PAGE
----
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byrmol
Shed Building SQL Farmer

Australia
1591 Posts

Posted - 03/22/2004 :  18:00:31  Show Profile
>> Logic mistake - data should be represented in tables doesn't mean that everything in tables represents data

It does if that table wants to conform to the requirements for an R-table..

>> >> UNIQUE constraints should fail on NULLs in SQL, but do not
>>Don't see how you can say that. SQL server allows one null value - other database allow many - maybe some allow none.

Because a unique constraint in R-tables only works on values, and since null is not a value should be impossible. But he actually said SQL and since SQL supports null maybe they should be allowed in a SQL unique constraint.

As you say though, documentation of their use and intended meaning is vital if you are going to use them. Personally, I have found the amount of extra work to cater for them in a enterprise environment (back-end, middle-tier, front-end, OLAP and other reporting), coupled with an increased testing cycle, make them a really expensive item that would be best avoided at (just about) all cost..

DavidM

"An Ugg Boot is a generic Australian term that has been in use for nearly 100 hundred years. Now some coporate wanker has trademarked it.. "
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mark1504
Posting Yak Master

United Kingdom
103 Posts

Posted - 03/22/2004 :  18:14:37  Show Profile  Visit mark1504's Homepage  Send mark1504 a Yahoo! Message
One thing I particularly like about this site is how the merest mention of beer brings a flurry of posts :).

I'm trying to thing of an on-topic comment about NULL but I've drawn a blank, or should that be a NULL! (It must be the beer!)
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eyechart
Flowing Fount of Yak Knowledge

USA
3575 Posts

Posted - 03/22/2004 :  19:24:04  Show Profile
If vendors were just consistent on how NULLs are used things might be different, but there are so many inconsitencies that NULLs are just a pain. Especially in hetergenous environments and/or multi-tier environments like DavidM mentioned.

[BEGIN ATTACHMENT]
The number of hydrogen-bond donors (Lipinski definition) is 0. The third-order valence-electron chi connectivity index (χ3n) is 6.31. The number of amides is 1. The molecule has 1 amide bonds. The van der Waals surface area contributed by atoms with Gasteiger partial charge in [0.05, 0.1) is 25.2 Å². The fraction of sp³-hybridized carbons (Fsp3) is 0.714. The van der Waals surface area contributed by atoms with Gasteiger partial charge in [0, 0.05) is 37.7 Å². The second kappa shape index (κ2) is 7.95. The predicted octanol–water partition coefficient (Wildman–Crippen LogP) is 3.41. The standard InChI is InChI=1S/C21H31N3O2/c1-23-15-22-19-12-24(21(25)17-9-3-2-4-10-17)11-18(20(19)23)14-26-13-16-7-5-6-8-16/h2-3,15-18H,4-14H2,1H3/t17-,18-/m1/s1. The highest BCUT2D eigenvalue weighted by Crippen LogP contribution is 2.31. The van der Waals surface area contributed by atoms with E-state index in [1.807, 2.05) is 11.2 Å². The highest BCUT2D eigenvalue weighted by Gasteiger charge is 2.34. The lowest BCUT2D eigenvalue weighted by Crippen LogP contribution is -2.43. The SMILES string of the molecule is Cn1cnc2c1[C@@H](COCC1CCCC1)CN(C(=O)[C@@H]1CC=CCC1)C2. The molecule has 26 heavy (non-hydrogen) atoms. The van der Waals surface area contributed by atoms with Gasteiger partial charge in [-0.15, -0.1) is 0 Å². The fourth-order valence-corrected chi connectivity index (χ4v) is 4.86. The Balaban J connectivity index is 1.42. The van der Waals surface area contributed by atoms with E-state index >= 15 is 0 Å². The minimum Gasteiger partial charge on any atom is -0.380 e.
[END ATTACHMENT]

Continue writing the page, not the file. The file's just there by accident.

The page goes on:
Here are a couple of examples from the Practical Issues in DB Management book I linked above.

1. Aggregate functions (SUM(), AVG(), etc.) ignore NULLs except for COUNT().
2. the expression "x IS NOT NULL" is not equal to "NOT(x IS NULL)"
3. SQL's NOT doesn't mean the same thing as "not" in natural language.

for example:

SELECT COUNT(*)
FROM customer;

COUNT(*)
--------
154168

SELECT COUNT(*)
FROM customer
WHERE salutation = 'mr';

COUNT(*)
--------
4338

SELECT COUNT(*)
FROM customer
WHERE salutation <> 'mr';

COUNT(*)
--------
6269


The sum of the last 2 queries does not equal the first.



-ec

Maybe we should move on to some other topic, like the pros/cons of using surrogate keys..

;)

Edited by - eyechart on 03/22/2004 19:31:05
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derrickleggett
Pointy Haired Yak DBA

USA
4184 Posts

Posted - 03/22/2004 :  19:38:19  Show Profile  Visit derrickleggett's Homepage  Send derrickleggett an AOL message  Send derrickleggett a Yahoo! Message
I feel like I have a giant NULL where I missed this thread.

MeanOldDBA
derrickleggett@hotmail.com

When life gives you a lemon, fire the DBA.
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X002548
Not Just a Number

15586 Posts

Posted - 03/22/2004 :  21:10:40  Show Profile
quote:
Originally posted by eyechart
Maybe we should move on to some other topic, like the pros/cons of using surrogate keys..



OK If you like, but understand whats happening here...

You can't reference a value that doesn't exists...

That's why your results do that...

You can not evaluate null

because it's not there, even if the row is

Yes?



Brett

8-)
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nr
SQLTeam MVY

United Kingdom
12543 Posts

Posted - 03/22/2004 :  21:28:40  Show Profile  Visit nr's Homepage
>> >> Logic mistake - data should be represented in tables doesn't mean that everything in tables represents data

>> It does if that table wants to conform to the requirements for an R-table..

I was pointing out the erroneous logic leap made from a all data represented by table values to all data in tables representing data.
There may be definitions that preclude values being null but that isn't one of them.

==========================================
Cursors are useful if you don't know sql.
DTS can be used in a similar way.
Beer is not cold and it isn't fizzy.
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derrickleggett
Pointy Haired Yak DBA

USA
4184 Posts

Posted - 03/22/2004 :  21:31:09  Show Profile  Visit derrickleggett's Homepage  Send derrickleggett an AOL message  Send derrickleggett a Yahoo! Message
Of course you can evaluate NULL. You can evaluate any piece of data that resides in SQL Server. NULL is a value. It's a value that represents an unknown value; however, it is still a value.

SELECT COUNT(*)
FROM customer

SELECT COUNT(*)
FROM customer
WHERE customer IS NOT NULL

SELECT COUNT(*)
FROM customer
WHERE customer IS NULL

Statement 2 + 3 = 1
--Therefore NULL has been evaluated.


SELECT COUNT(*)
FROM customer
WHERE salutation = 'mr'

COUNT(*)
--------
4338


SELECT COUNT(*)
FROM customer
WHERE salutation <> 'mr'

COUNT(*)
--------
6269

SELECT COUNT(*)
FROM customer
WHERE salutation IS NULL


Count of last three will equal total
--Therefore NULL has been evaluated.